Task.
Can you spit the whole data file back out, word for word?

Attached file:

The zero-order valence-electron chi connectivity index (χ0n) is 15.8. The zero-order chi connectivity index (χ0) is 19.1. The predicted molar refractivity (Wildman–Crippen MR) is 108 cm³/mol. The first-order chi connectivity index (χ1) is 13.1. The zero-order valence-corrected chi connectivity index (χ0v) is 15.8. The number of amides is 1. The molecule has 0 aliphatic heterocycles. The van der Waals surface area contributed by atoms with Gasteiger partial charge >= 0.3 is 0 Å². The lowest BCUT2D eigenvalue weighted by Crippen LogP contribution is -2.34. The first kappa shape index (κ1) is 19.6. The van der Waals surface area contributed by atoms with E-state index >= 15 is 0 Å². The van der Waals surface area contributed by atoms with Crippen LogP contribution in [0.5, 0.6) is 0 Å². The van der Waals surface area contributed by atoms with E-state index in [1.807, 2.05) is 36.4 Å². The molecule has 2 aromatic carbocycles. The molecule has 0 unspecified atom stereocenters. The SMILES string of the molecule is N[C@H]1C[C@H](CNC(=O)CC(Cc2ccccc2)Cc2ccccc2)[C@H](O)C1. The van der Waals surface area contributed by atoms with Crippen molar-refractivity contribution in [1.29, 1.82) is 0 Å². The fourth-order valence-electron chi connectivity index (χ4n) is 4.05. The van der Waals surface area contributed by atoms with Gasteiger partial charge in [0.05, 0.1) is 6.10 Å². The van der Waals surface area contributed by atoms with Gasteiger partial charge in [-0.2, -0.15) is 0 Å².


The zero-order valence-electron chi connectivity index (χ0n) is 15.8. The zero-order chi connectivity index (χ0) is 19.1. The predicted molar refractivity (Wildman–Crippen MR) is 108 cm³/mol. The first-order chi connectivity index (χ1) is 13.1. The zero-order valence-corrected chi connectivity index (χ0v) is 15.8. The number of amides is 1. The molecule has 0 aliphatic heterocycles. The van der Waals surface area contributed by atoms with Gasteiger partial charge >= 0.3 is 0 Å². The lowest BCUT2D eigenvalue weighted by Crippen LogP contribution is -2.34. The first kappa shape index (κ1) is 19.6. The van der Waals surface area contributed by atoms with E-state index >= 15 is 0 Å². The van der Waals surface area contributed by atoms with Crippen LogP contribution in [0.5, 0.6) is 0 Å². The van der Waals surface area contributed by atoms with E-state index in [1.807, 2.05) is 36.4 Å². The molecule has 2 aromatic carbocycles. The molecule has 0 unspecified atom stereocenters. The SMILES string of the molecule is N[C@H]1C[C@H](CNC(=O)CC(Cc2ccccc2)Cc2ccccc2)[C@H](O)C1. The van der Waals surface area contributed by atoms with Crippen molar-refractivity contribution in [1.29, 1.82) is 0 Å². The fourth-order valence-electron chi connectivity index (χ4n) is 4.05. The van der Waals surface area contributed by atoms with Gasteiger partial charge in [0.05, 0.1) is 6.10 Å². The van der Waals surface area contributed by atoms with Gasteiger partial charge in [-0.2, -0.15) is 0 Å².